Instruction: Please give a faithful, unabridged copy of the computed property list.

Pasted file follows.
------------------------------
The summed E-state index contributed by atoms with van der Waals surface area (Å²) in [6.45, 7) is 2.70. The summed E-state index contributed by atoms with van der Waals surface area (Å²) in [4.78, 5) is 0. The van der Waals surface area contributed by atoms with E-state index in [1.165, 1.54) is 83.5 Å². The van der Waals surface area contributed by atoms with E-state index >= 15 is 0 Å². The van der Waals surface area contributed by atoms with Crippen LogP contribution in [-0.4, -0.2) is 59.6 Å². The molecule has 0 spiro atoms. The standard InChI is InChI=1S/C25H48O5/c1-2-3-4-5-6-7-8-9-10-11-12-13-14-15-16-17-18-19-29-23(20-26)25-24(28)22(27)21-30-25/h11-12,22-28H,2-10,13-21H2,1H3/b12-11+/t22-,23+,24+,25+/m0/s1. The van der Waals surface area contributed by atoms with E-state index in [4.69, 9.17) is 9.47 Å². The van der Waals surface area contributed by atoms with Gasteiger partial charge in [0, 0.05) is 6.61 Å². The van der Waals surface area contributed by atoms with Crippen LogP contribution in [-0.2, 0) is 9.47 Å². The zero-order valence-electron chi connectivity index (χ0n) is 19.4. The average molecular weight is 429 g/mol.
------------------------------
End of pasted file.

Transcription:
The summed E-state index contributed by atoms with van der Waals surface area (Å²) in [6.45, 7) is 2.70. The summed E-state index contributed by atoms with van der Waals surface area (Å²) in [4.78, 5) is 0. The van der Waals surface area contributed by atoms with E-state index in [1.165, 1.54) is 83.5 Å². The van der Waals surface area contributed by atoms with E-state index >= 15 is 0 Å². The van der Waals surface area contributed by atoms with Crippen LogP contribution in [-0.4, -0.2) is 59.6 Å². The molecule has 0 spiro atoms. The standard InChI is InChI=1S/C25H48O5/c1-2-3-4-5-6-7-8-9-10-11-12-13-14-15-16-17-18-19-29-23(20-26)25-24(28)22(27)21-30-25/h11-12,22-28H,2-10,13-21H2,1H3/b12-11+/t22-,23+,24+,25+/m0/s1. The van der Waals surface area contributed by atoms with E-state index in [4.69, 9.17) is 9.47 Å². The van der Waals surface area contributed by atoms with Gasteiger partial charge in [0, 0.05) is 6.61 Å². The van der Waals surface area contributed by atoms with Crippen LogP contribution in [-0.2, 0) is 9.47 Å². The zero-order valence-electron chi connectivity index (χ0n) is 19.4. The average molecular weight is 429 g/mol.